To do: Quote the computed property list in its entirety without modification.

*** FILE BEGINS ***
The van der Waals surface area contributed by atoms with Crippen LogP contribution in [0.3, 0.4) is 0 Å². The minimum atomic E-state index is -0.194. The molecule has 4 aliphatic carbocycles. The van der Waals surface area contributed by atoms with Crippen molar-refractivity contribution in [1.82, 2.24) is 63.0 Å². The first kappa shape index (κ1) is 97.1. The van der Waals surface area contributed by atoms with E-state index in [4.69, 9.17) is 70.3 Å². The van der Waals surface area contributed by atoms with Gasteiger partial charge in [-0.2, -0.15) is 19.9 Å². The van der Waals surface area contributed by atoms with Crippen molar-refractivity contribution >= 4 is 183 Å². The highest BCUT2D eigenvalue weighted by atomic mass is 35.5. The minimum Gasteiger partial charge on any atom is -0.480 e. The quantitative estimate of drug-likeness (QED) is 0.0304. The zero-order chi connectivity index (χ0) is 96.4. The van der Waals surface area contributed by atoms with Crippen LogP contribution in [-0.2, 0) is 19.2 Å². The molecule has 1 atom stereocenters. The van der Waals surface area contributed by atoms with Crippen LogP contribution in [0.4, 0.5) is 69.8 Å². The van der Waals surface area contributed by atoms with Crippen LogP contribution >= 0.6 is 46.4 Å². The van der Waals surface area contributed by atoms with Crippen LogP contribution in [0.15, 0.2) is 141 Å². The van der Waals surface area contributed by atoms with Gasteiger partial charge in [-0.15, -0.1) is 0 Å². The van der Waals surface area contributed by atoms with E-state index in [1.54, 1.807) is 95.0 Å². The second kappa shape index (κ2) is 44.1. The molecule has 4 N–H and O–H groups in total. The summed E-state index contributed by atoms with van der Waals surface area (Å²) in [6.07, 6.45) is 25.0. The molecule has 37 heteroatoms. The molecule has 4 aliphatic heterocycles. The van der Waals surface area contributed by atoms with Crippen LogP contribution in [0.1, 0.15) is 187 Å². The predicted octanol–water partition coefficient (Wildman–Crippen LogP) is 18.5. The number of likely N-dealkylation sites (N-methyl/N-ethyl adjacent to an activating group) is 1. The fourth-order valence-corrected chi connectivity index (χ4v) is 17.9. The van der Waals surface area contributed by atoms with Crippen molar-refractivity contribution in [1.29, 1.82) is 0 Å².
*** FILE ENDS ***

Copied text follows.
The van der Waals surface area contributed by atoms with Crippen LogP contribution in [0.3, 0.4) is 0 Å². The minimum atomic E-state index is -0.194. The molecule has 4 aliphatic carbocycles. The van der Waals surface area contributed by atoms with Crippen molar-refractivity contribution in [1.82, 2.24) is 63.0 Å². The first kappa shape index (κ1) is 97.1. The van der Waals surface area contributed by atoms with E-state index in [4.69, 9.17) is 70.3 Å². The van der Waals surface area contributed by atoms with Gasteiger partial charge in [-0.2, -0.15) is 19.9 Å². The van der Waals surface area contributed by atoms with Crippen molar-refractivity contribution >= 4 is 183 Å². The highest BCUT2D eigenvalue weighted by atomic mass is 35.5. The minimum Gasteiger partial charge on any atom is -0.480 e. The quantitative estimate of drug-likeness (QED) is 0.0304. The zero-order chi connectivity index (χ0) is 96.4. The van der Waals surface area contributed by atoms with Crippen LogP contribution in [-0.2, 0) is 19.2 Å². The molecule has 1 atom stereocenters. The van der Waals surface area contributed by atoms with Crippen LogP contribution in [0.4, 0.5) is 69.8 Å². The van der Waals surface area contributed by atoms with Crippen LogP contribution >= 0.6 is 46.4 Å². The van der Waals surface area contributed by atoms with Crippen LogP contribution in [0.15, 0.2) is 141 Å². The van der Waals surface area contributed by atoms with Gasteiger partial charge in [-0.15, -0.1) is 0 Å². The van der Waals surface area contributed by atoms with E-state index in [1.54, 1.807) is 95.0 Å². The second kappa shape index (κ2) is 44.1. The molecule has 4 N–H and O–H groups in total. The summed E-state index contributed by atoms with van der Waals surface area (Å²) in [6.07, 6.45) is 25.0. The molecule has 37 heteroatoms. The molecule has 4 aliphatic heterocycles. The van der Waals surface area contributed by atoms with Crippen LogP contribution in [0.1, 0.15) is 187 Å². The predicted octanol–water partition coefficient (Wildman–Crippen LogP) is 18.5. The number of likely N-dealkylation sites (N-methyl/N-ethyl adjacent to an activating group) is 1. The fourth-order valence-corrected chi connectivity index (χ4v) is 17.9. The van der Waals surface area contributed by atoms with Crippen molar-refractivity contribution in [1.29, 1.82) is 0 Å².